Geek News: Latest Technology, Product Reviews, Gadgets and Tech Podcast News for Geeks


GadgetTrak Remote Tracking Software For Mobile Gadgets

Posted by tomwiles at 2:46 PM on February 9, 2011

GadgetTrak is a piece of software that you install on your mobile phone or laptop. The software will periodically check in and let you know the physical location of the device. If a camera is present, for example on a laptop, it can even take a photo of the thief and email it back to the owner. The software cannot be disabled by the thief.

For a Mac or Windows laptop, the price is $34.95 per year.

For Android and Blackberry phones, which includes remote data wipe ability, secure encrypted backup and a loud piercing audible alarm even if the device is in silent mode, the price is $19.95 per year.

For iPhone, iPod, and iPad, the GadgetTrak app is .99 cents, The iOS version does not include remote data wipe, but does include remote camera and push notification support to inform the thief of the GadgetTrak software’s presence.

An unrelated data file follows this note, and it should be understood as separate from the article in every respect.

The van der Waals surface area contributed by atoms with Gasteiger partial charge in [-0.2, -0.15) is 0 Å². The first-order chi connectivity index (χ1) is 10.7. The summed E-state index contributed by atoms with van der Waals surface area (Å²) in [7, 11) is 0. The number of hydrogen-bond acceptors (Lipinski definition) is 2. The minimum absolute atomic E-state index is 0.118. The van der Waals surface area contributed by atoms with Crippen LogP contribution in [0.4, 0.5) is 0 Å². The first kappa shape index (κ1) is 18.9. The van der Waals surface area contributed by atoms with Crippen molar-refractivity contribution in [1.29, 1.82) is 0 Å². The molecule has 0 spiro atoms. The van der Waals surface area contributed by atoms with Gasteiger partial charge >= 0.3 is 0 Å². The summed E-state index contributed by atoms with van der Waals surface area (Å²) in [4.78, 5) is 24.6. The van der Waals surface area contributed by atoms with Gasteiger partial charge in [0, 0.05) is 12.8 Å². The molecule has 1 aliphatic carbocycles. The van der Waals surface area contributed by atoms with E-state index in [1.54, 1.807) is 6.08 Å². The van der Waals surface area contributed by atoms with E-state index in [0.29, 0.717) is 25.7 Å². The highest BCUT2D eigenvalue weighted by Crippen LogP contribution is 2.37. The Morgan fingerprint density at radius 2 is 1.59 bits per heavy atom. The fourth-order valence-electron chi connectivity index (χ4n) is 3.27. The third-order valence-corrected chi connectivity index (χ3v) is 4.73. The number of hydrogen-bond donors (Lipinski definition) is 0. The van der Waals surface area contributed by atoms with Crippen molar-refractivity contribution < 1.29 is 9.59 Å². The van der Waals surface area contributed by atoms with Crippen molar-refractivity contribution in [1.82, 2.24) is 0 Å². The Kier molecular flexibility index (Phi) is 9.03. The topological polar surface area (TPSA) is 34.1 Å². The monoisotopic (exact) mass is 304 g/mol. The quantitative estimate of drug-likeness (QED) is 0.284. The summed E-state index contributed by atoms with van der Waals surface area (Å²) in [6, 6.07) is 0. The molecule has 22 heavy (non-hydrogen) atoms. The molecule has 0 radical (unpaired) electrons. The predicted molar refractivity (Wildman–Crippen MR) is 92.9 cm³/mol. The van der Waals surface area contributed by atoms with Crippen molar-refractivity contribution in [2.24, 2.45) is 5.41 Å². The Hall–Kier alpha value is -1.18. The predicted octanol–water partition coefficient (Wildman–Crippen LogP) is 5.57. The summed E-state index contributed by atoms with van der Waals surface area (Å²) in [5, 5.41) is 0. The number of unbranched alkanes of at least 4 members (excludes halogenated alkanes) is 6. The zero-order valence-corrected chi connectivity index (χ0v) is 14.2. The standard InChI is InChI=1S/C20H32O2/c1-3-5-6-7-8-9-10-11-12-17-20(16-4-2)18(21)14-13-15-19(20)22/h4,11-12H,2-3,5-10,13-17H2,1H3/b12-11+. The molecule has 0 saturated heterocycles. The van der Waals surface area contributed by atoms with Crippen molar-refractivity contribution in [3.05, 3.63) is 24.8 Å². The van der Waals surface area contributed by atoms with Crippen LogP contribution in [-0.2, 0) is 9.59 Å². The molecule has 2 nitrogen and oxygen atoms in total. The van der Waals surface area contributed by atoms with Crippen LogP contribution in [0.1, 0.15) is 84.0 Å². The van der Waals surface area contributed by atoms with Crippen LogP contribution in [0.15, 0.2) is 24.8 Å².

Interview by Jeffrey Powers of Geekazine.

Please Support our CES 2011 Sponsors.

Save 25% on 4GH Hosting 1yr Subscriptions Save 25% Promo Code CES2.

Google Acted Illegally in UK

Posted by Andrew at 8:40 AM on November 3, 2010

Google LogoThe UK’s Information Commissioner today confirmed that Google breached UK’s Data Protection Act when the Street View cars captured personal data while collecting wi-fi network information.

As a result of this, Google will be required to sign an undertaking to take steps to ensure that breaches of the Act don’t re-occur.  Google will then be audited in nine month’s time to confirm that the required policies and training has taken place. Finally, once any legal obstacles have been cleared, Google will have to delete the personal data from the UK.